Hopes were high in Afghanistan following the international intervention 10 years ago. But since then, human rights gains have been put at risk by corruption, mismanagement and attacks by insurgent groups who have shown systematic contempt for human rights and the laws of war.

Today, many Afghans dare to hope for improvements in human rights in their country: to be able to go about their lives without fear of attack, to have access to basic services, education and work. For women, there is also the hope that they will have genuine and meaningful representation in policy and decision-making.

For success, it's imperative that the Afghan government and its international supporters back these hopes with concrete action to defend them.

There have been many international conferences on Afghanistan, much talk, and new benchmarks for success have been discussed and set many times. Yet a lack of success -- rather, many failures -- has not been acknowledged or properly remedied, either by the Afghan government or its international partners.

An Amnesty International scorecard on the state of human rights in Afghanistan has found some progress in enacting human rights laws, reducing discrimination against women and increasing access to education and health care.

However, progress on justice and policing, human security and displacement has faltered. Civilian deaths are increasing, and Afghans living in areas heavily affected by the insurgency have seen a serious deterioration in their living conditions.

The Afghan government's international allies, including the U.S., have repeatedly said that they will not abandon the Afghan people. For success in Afghanistan, they must stand by this commitment and ensure that rights are not swept aside as the international community seeks an exit.

Daiyar: Education, development can help fight extremism
Abbas Daiyar is an Afghan journalist on the editorial board of the Daily Outlook Afghanistan, Afghanistan's first independent English-language newspaper. His views can also be found on his blog, Kabul Perspective.

Afghanistan is a war-ravaged country that has gone through three decades of crisis and chaos.

For all those years, governance has been nonexistent. There has also been a lack of socioeconomic structures. So Afghanistan cannot become a model society overnight.

Of course, peace and security are the utmost requirement to Afghanistan's future success, but there are other major factors to consider.

We have not had a stable political system for the entire history of Afghanistan. We have never had a peaceful transition to power, just bloody coups and assassinations. During our entire history, the strongest rulers in Kabul have never had control over all parts of Afghanistan.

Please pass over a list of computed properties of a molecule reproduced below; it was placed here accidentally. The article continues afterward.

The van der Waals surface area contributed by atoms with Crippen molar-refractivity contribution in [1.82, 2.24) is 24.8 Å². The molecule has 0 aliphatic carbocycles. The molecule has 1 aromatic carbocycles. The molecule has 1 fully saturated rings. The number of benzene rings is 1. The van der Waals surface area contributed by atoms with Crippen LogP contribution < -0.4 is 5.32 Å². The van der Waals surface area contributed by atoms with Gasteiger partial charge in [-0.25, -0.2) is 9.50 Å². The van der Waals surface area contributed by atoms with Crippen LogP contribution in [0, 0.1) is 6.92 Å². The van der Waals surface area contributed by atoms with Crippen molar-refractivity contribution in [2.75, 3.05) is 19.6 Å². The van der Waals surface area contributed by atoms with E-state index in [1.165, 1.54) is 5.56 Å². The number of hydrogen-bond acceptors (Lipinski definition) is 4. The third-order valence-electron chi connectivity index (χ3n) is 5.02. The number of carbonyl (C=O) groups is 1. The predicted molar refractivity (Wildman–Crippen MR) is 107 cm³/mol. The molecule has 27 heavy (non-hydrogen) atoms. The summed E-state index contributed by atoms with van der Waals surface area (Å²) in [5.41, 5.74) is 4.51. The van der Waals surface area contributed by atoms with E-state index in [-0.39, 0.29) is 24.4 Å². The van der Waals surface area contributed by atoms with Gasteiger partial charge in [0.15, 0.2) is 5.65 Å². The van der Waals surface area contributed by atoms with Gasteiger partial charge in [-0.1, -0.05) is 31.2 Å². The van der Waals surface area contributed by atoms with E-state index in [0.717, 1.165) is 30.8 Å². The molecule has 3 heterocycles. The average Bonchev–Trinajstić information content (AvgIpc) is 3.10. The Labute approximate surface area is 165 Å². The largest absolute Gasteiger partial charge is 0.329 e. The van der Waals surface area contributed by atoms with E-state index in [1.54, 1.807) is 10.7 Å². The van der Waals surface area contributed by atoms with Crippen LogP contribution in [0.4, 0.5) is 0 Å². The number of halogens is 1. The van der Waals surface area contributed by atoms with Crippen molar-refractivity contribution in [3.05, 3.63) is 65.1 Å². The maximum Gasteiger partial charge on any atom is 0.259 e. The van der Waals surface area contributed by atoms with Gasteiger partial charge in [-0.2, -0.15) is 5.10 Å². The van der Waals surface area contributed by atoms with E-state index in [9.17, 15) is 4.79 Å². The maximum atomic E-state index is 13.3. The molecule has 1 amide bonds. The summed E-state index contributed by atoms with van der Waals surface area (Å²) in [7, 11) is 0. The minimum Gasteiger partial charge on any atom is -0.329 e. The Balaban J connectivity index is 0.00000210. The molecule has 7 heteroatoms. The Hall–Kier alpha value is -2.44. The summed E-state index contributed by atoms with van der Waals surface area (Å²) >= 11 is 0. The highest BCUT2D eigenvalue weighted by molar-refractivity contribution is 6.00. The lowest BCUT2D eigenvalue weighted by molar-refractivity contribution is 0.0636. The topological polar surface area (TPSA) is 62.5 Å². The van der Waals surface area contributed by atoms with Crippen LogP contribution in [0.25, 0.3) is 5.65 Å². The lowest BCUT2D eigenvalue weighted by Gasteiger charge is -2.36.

We need a viable alternative, decentralized power and a continued movement toward a democratic system that assures long-term political stability in the country.

Only a stable and democratic system can ensure good governance and socioeconomic development, which is the remedy for most of Afghanistan's problems. Religious fanaticism, a root cause of militant extremism, is a product of ignorance and illiteracy. It can be fought through education.

Jones: Afghans must feel empowered
Kimberly Jones is a faculty associate at the Middle East Center for Peace, Culture and Development at Northeastern University.

A successful Afghanistan requires a more pronounced shift away from the rhetoric and reality that is still underlying some policymaking. Instead of "fixing" or "patching" Afghanistan, there should be an increased focus on empowerment, particularly at the local and regional levels.

Empowerment should center on creative strategies and tactics designed to transform the conflict: facilitating economic self-sufficiency, reducing corruption and creating sustainable local and national governance institutions. This is about the Afghans building something from the bottom up and being able to set and meet goals so their expectations for the future are realistic and aren't frustrated. This is about security -- theirs and ours.

An empowerment approach must unfold with the understanding that Afghanistan is a complex country partly because of its diversity. With differences in ethnicity, religion, tribes and clans, careful planning will have to ensure that one particular group doesn't have an unfair advantage over another. It will also need to give due consideration to the influence of Afghanistan's neighbors, some of whom do not play well with one another and want to manipulate Afghan politics for their own ends.

History has taught us that the Afghans cannot, and indeed should not, be controlled. Over time, empowerment places responsibility and accountability with the Afghan people for their own affairs -- where it should be.